(2) Whether the petition is unreasonably delayed and should be rejected as having been filed too late.
16. Dealing with the first point, it should be borne in mind that the order disposing of the objection raised by the petitioner was passed by the Deputy Custodian, Evacuee Property, on 27-10-1952. The petitioner preferred an appeal against that order and when that appeal was dismissed, moved the Custodian General by a revision petition under Section 27 of the Administration of Evacuee Property Act, The Deputy Custodian General examined the merits of the case in his revisional jurisdiction and upheld the order of the Deputy Custodian. It is therefore contended on behalf of the opponents that the final order in the case is the order of the Deputy Custodian General dated 9-12-1954 and the petitioner cannot get any relief ---unless it is made the subject-matter of this petition and challenged before this Court. In other words, it is urged that it is not open to the petitioner to question the validity of the order of the Custodian and the Deputy Custodian unless the order of the Deputy Custodian General, which is the final and operative order in the case is also challenged.
17. Mr. Khan, learned counsel for the petitioner put forward a three-fold argument against this contention. He submitted that the Custodian General had, in exercise of the revisional jurisdiction, not modified the order passed by the Custodian but had simply upheld and maintained it. The learned' counsel contended that the real effective order was the order of the Custodian and as he had been impleaded and his order had been challenged there could be no objection to the petition being considered on merits. Mr. Khan's second argument was that the Deputy Custodian General has disposed of the revision application on the ground of limitation and had not expressed any opinion on the merits of the case. He also argued that the basic order of the Deputy Custodian was without jurisdiction and if the basic order was knocked down as a nullity, the orders passed in appeal and in revision would automatically fall.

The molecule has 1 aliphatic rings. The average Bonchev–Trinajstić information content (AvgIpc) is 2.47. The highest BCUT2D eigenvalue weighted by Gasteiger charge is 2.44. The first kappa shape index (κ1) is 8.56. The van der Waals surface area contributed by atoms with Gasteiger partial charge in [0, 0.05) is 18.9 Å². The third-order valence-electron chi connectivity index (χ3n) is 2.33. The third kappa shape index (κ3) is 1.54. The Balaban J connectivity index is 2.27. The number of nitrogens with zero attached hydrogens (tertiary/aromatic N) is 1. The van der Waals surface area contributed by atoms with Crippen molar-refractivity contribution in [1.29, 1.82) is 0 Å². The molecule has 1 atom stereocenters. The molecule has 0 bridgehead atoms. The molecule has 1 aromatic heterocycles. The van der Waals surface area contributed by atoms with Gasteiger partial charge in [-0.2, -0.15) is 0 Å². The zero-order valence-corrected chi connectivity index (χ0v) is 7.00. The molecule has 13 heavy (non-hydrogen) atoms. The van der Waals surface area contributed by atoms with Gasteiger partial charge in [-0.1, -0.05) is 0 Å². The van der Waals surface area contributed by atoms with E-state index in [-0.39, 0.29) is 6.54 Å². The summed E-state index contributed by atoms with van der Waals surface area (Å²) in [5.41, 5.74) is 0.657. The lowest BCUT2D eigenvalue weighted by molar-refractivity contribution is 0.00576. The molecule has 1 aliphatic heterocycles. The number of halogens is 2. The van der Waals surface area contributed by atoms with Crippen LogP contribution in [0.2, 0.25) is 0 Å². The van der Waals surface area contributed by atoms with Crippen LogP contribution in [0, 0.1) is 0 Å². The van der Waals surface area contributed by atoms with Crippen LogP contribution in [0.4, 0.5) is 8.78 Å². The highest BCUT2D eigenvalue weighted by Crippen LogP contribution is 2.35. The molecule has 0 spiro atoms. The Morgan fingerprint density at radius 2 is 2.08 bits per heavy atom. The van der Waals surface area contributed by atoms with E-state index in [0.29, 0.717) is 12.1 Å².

18. On the first point, Mr. Khan placed considerable reliance on the decision of the Rajas-than High Court in Barkat All v. Custodian General, Evacuee Property, AIR 1954 Raj 214 (A). That was a case where a Nayab Tehsildar who was neither appointed as Assistant Custodian of Evacuee Property, nor was invested with the powers of Assistant Custodian, declared certain property as evacuee property. In appeal the order was to some extent modified by the Custodian of Evacuee Property, Rajasthan. The petitioner filed a revision application but it was dismissed by the Custodian General. The petitioner thereupon filed an application to the High Court under Article 226 of the Constitution in which he challenged the validity of the order of the Custodian of Evacuee Property, Rajasthan, firstly, on the ground that the initial order passed by the Nayab Tehsildar was without jurisdiction, and secondly, on the ground that the notice served under Section 7 of the Evacuee Property Act was not in conformity with the form prescribed under the law. Both these contentions were upheld by the High Court. It was urged on behalf of the opponents before the Rajasthan High Court that the order of the Custodian of Evacuee property, Rajasthan, had been confirmed by the Custodian General and since the Custodian General has his office in New Delhi and no writ can be issued to him by the Rajasthan High Court, no relief could be given to the petitioner in those proceedings. This contention was held to be untenable. Wan-choo, C. J., laid stress on the fact that the Custodian General had only rejected the revision application and the order of the Custodian, Rajasthan, stoodd as it was. The learned Chief Justice therefore held that the order really in dispute before the High Court was not the order of the Custodian General but the order of the Custodian, Rajasthan. The learned Chief Justice further observed:
'The matter would have been different if the Custodian General had modified the order of the Custodian, Rajasthan, in any way. In that case, the order of the Custodian General would have been the order in dispute. All that the Custodian General, however, did in this case was to dismiss the revision, and the order of the Custodian, Rajasthan, stood as it was aS that order was passed by a person within the territories over which this Court has jurisdiction, and relates to Pali which is also within the jurisdiction of this Court, we are of opinion that we can issue a writ against the Custodian of Evacuee Property, Rajasthan, and the Assistant Custodian of Evacuee Property, Pali.'
19. The distinction seems to have been drawn in Rajasthan case by the learned Chief Justice between a case where the authority exercising re-visional powers has modified the order of the subordinate authority and the case where it has simply confirmed it.
20. The Rajasthan decision has been dissented from by the High Court of Allahabad in Hafiz Mohammad Yusuf v Custodian General, Evacuee properties, New Delhi, AIR 1954 All 433 (B) ; by the High Court of Saurashtra in Chhaganlal Nanji Premji. v. Assistant Custodian of Evacuee Property, (S) AIR 1956 Sau 47 (C) ; by the High Court of Hyderabad in Salam v. Custodian of Evacuee Property, AIR 1956 Hyd 64 (D); by the High Court of Pepsu in Joginder 'Singh v. Director, Rural Rehabilitation, (S) AIR 1955 Pepsu 91 (E).